Gender-Responsive Treatment is an all-encompassing term for the type of treatment offered at Lakeview Health based on three key factors:

  • Men and women may develop addictions for reasons specific to their gender
  • Men and women often enter treatment for reasons specific to their gender
  • Men and women are likely to respond to addiction treatment in ways specific to their gender

Are There Benefits to Gender Specific Addiction Treatment?

Another important thing to know about gender-responsive treatment is men and women who enter gender-specific alcohol and substance use treatment programs tend to stay in treatment longer and have better outcomes than those who don’t.

Addiction Treatment for Men and Women: A Brief History

Organized efforts to help people struggling with alcohol and substance use disorders have been around longer than most people realize. Support groups, sobriety circles, and temperance movements first appeared in the U.S. around the 1750s. By the 1850s, one such organization – The Washington Society – claimed a membership of more than half a million people. The New York State Inebriate Society, the nation’s first dedicated substance use treatment center, opened in Binghamton, New York in 1864. The ensuing century saw the rise and fall of scores of asylums, homes, and sanatoriums treating alcoholism and substance use disorders first as failings of individual moral character, then as treatable medical diseases. Even as the movement toward medical treatment gained momentum, the tone of judgment persisted: treatment centers were frowned upon, and known colloquially by terms like foul wards, jitter joints, or jag farms. This one-two punch created the heavy stigma still associated with people seeking treatment today.

Though a small number of gender-specific centers did exist, most participants and practitioners were men. It wasn’t until the 1970s that addiction professionals considered the possibility that gender might play an important role in the way men and women develop and recover from addiction disorders. Gender-specific approaches to treatment reappeared in the 1980s, and in the 1990s and 2000s, addiction and mental health professionals developed comprehensive treatment approaches recognizing differences and capitalizing on the relative strengths of men and women seeking recovery.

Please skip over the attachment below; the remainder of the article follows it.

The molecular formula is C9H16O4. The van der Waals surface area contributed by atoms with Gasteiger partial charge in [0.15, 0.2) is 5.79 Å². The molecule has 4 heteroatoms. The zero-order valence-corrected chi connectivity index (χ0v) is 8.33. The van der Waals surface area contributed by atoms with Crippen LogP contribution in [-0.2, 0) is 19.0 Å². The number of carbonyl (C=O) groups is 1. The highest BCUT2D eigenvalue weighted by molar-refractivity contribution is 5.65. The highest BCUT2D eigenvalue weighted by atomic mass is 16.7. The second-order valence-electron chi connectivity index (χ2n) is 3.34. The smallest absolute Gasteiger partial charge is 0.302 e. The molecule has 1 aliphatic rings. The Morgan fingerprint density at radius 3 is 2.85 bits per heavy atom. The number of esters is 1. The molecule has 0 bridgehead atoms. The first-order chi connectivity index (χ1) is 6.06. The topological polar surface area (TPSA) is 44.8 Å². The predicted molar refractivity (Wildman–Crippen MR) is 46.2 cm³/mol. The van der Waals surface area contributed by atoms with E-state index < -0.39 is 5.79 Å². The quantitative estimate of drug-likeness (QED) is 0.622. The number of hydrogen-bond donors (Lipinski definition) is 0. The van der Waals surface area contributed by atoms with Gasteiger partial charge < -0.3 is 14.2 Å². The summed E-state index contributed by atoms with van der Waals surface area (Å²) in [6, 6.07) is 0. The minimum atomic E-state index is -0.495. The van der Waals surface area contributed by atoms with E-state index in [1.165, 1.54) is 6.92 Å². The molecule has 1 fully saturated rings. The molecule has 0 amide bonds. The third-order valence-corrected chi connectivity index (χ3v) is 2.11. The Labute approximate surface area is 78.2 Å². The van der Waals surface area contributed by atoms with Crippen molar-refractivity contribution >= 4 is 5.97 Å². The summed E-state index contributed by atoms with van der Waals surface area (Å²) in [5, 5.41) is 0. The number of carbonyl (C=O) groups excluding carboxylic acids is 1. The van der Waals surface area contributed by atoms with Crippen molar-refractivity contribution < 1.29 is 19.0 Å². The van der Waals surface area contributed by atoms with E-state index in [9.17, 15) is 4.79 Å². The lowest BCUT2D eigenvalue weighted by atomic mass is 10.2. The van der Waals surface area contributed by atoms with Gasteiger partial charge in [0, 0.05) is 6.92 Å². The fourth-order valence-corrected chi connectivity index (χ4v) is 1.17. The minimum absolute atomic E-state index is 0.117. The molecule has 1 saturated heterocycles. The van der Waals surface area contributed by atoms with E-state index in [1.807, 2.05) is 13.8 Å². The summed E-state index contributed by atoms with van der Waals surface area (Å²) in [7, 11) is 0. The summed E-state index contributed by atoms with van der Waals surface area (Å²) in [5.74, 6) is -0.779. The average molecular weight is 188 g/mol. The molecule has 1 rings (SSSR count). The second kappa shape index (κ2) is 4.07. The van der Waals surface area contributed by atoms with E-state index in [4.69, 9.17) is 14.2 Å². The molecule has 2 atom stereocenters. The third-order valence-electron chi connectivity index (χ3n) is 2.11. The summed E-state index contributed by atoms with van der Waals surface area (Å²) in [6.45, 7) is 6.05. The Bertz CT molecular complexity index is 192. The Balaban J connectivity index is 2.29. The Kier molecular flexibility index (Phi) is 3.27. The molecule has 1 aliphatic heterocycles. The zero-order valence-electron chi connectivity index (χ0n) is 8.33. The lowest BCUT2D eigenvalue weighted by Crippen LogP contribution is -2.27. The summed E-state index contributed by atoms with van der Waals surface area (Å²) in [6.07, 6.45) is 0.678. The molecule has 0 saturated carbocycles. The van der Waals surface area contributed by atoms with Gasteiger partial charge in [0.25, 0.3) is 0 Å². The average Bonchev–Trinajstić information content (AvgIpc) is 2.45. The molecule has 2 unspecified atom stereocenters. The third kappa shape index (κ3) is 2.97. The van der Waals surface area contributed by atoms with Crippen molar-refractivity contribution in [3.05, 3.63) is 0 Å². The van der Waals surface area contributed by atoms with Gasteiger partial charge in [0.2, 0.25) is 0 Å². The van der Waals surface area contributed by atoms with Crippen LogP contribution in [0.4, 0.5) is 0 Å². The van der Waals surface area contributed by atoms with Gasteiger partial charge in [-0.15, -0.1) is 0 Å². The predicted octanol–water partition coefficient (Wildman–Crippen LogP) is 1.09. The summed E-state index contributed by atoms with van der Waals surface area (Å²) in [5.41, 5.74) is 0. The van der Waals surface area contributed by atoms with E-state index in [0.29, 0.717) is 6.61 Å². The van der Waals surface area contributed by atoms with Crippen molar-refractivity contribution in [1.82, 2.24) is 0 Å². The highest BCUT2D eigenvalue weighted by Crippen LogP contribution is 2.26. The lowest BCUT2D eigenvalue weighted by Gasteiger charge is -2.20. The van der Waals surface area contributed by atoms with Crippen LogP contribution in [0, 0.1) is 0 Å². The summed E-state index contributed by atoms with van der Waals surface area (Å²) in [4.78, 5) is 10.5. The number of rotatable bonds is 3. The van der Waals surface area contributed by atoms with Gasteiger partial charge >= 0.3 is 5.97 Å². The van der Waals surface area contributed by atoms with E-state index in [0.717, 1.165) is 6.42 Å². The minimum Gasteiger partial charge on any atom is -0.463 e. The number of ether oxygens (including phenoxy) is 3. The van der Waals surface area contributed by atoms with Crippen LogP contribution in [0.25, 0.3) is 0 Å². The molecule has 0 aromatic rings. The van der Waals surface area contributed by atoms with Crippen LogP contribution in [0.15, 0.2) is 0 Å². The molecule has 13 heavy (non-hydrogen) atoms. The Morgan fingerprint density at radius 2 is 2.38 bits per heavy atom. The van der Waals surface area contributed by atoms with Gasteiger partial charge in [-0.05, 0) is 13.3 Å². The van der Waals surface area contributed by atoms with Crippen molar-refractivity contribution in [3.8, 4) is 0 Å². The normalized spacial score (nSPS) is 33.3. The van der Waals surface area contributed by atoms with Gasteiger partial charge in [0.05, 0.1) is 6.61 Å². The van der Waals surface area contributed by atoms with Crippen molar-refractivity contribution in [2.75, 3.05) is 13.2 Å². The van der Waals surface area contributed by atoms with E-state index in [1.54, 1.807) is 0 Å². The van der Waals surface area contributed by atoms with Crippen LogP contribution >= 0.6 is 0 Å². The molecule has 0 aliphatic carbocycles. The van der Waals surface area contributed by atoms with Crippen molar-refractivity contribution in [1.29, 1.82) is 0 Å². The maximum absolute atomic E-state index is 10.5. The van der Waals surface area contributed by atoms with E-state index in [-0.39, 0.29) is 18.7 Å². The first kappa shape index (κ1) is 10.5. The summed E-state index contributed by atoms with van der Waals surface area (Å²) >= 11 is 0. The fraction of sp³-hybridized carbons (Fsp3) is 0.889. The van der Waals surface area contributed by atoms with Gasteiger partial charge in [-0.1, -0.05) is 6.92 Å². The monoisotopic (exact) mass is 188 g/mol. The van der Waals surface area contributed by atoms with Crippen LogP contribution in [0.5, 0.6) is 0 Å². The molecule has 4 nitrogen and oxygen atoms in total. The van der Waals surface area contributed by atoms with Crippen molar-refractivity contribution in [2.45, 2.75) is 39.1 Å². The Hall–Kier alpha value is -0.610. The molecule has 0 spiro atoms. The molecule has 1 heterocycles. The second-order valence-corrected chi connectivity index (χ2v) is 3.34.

Lakeview Health is at the forefront of the gender-responsive movement in alcohol and substance use treatment and recovery.

Gender-Responsive Treatment at Lakeview Health

We tailor every facet of our men’s and women’s addiction treatment facilities to maximize the potential for successful, sustained, lifelong sobriety. Our core mission – integrative treatment to heal the mind, body, and spirit – is consistent between our men’s and women’s programs, The Star and The Rose. However, there are significant differences in the way we design our gender-responsive programs:

Environment

Our facilities are designed to create a safe, comfortable, and welcoming space prioritizing respect and dignity for our male and female patients. From the colors on the walls to the style of the furniture, each choice is thoughtful and deliberate.

Relationships

Our programming promotes positive, healthy relationships between patients in recovery. Without the distraction of the opposite sex, men and women form deep bonds helping them navigate their recovery journey.

Integrative Services

Separate spaces to address trauma, co-occurring disorders, and issues related to family and sexuality allow men and women to open up, delve deep, speak honestly, and take steps to resolve the root causes of their addiction disorders.

Economic and Social Status

Men and women face different economic and social obstacles before, during, and after treatment. Our programming recognizes and addresses these differences throughout the recovery and treatment process.

Community

Patients spend almost all their time participating in gender-specific activities, but sheltering them completely is unrealistic. We gradually incorporate community events and outings to connect our men and women with the larger community and prepare them for life after treatment.